Thursday, June 6, 2013

From 1913 - A perspective on volcanoes and ice ages from Prof WJ Humphreys

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As appeared in The Queenslander (Brisbane, Qld. : 1866 - 1939) on Saturday 17 May 1913.  Note the reference to the greenhouse effect.

A Novel Explanation of Glacial Periods was propounded by Prof. W.J. Humphreys, of the Weather Bureau, at the Cleveland meeting of the Astronomical and Astrophyslcal Society of America. Several times in recent years it has been observed that great explosive volcanic eruptions (Krakatoa, Pele, Katmai), by charging the upper atmosphere, in the isothermal region, with fine dust, have markedly diminished the amount of solar radiation received at the earth's surface. It seems evident that the effect of this process must be to reduce the temperature of the air near the earth, since the dust scatters a much greater amount of the solar radiation received from without than of the terrestrial radiation received from within, owing to the greater average wave length of the latter. Thus a period of excessive volcanic activity if long continued would produce the thermal conditions of an ice age. The geological record furnishes evidence that such a period actually began shortly before the last ice age and has continued with diminishing intensity to the present time.

About Professor William Jackson Humphreys

Excerpts from longer tribute and biography in Science Vol 112:

Dr. Humphreys was born in a one-room log house at Gap Mills, West Virginia, February 3, 1862.

His undergraduate training was at Washington and Lee University, where he received the degree of A.B. in 1886, and C.E. in 1888. After a year of further study at the University of Virginia, 1888-1889, he taught at Miller School, near Crozet, Virginia, 1889-1893, then at Washington College, Chestertown, Maryland, 1893-1894. In 1894, he began graduate research in physics at The Johns Hopkins University, studying under the great physicist Henry A. Rowland and other noted men; he received the Ph.D. degree in 1897. His notable contribution to physical science began during his graduate work at Johns Hopkins....

...On July 1, 1905, Dr. Humphreys was appointed meteorological physicist in the U. S. Weather Bureau, a position which he held for 30 years. From 1905 to 1908 he was supervising director of the Mt. Weather Observatory, which had been established for the investigation of physical phenomena of the atmosphere; thereafter he served continuously at the Central Office in Washington, D. C.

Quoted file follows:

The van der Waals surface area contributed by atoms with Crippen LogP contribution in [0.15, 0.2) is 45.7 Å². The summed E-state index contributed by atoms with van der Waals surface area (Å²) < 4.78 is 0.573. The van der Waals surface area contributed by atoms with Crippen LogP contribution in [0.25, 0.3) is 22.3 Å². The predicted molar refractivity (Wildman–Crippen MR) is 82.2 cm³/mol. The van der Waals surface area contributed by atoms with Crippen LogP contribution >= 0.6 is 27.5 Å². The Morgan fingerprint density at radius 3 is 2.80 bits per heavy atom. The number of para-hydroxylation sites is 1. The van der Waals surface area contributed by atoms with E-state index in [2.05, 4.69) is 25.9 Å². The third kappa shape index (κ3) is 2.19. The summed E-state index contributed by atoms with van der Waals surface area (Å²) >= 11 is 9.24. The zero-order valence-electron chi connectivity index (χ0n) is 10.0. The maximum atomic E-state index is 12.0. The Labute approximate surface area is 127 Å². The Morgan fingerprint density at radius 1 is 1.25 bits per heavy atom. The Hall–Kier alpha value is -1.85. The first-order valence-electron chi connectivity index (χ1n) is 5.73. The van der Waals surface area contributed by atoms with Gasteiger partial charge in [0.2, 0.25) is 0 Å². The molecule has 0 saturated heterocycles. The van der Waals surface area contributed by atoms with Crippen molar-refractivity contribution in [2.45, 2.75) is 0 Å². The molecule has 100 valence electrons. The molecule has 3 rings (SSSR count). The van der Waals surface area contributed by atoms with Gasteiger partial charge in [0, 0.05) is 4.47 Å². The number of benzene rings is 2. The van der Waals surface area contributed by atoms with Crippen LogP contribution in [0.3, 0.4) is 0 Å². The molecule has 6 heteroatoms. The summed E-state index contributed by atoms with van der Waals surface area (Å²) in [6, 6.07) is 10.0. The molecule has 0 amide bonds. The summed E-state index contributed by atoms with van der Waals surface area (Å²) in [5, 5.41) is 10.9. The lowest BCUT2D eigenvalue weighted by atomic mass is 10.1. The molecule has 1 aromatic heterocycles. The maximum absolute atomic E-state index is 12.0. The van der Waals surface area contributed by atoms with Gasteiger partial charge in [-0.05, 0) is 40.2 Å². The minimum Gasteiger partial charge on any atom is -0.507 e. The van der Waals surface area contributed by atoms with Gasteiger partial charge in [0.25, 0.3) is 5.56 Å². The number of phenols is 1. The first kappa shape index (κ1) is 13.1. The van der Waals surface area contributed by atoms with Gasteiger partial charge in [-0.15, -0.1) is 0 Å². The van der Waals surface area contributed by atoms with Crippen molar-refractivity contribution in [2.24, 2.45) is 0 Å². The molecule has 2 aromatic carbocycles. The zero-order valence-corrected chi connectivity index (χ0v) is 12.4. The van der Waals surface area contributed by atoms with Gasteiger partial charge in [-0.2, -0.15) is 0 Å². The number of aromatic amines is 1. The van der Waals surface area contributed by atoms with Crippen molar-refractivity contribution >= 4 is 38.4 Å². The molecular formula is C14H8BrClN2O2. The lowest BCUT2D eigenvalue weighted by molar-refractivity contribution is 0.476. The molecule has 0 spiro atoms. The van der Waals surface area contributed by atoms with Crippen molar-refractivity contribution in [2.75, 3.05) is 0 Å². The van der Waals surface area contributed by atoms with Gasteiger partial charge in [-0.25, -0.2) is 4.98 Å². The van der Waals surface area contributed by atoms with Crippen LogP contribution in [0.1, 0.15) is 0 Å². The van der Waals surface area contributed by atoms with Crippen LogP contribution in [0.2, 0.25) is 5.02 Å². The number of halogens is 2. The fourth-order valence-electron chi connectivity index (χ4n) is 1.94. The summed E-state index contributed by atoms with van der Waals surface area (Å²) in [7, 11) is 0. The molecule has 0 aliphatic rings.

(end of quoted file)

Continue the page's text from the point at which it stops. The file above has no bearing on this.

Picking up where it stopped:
He turned his attention from spectroscopy to the physical problems of the atmosphere, and soon provided the explanation of the existence and principal characteristics of the stratosphere, first announced on June 30, 1908, to the Physics Section of the American Association for the Advancement of Science and the American Physical Society. This was followed by a long series of contributions to meteorological physics that brought him international recognition and many honors....

...His textbook Physics of the Air must be reckoned as one of his major contributions; its influence, and the reputation of its author among physicists, were important factors in obtaining for meteorology a wider recognition as a branch of physics. This treatise originated in a series of lectures given during January, 1914 to aviators in training at San Diego, California. The first edition appeared in 1920, the third in 1940, and it is still unique among modern textbooks: it is a systematic treatment of the physical phenomena of the atmosphere arranged according to the traditional subdivisions of mechanics, thermodynamics, electricity, acoustics, and optics. It also includes a long section on geological climates that embodies the author's own original contributions to this problem which, representing the result of careful thought by a competent meteorologist and able physicist, deserve more widespread consideration than they have received.

More here.

A notification of the death of Professor Humphreys by AMS:
Professor Emeritus W. J. Humphreys of George Washington University died November 10, 1949 at the age of eighty-seven years. He had been a member of the Society for twenty-four years.

Photo credit: Harris V. Ewing, Washington D.C., courtesy AIP Emilio Segre Visual Archives, W. F. Meggers Collection

1 comment:

  1. I have a copy of the 3rd edition. It's still excellent.

    The volcano theory of climate change, not so much. But it was respectable for some time, which is better than most ice ages ideas could claim.


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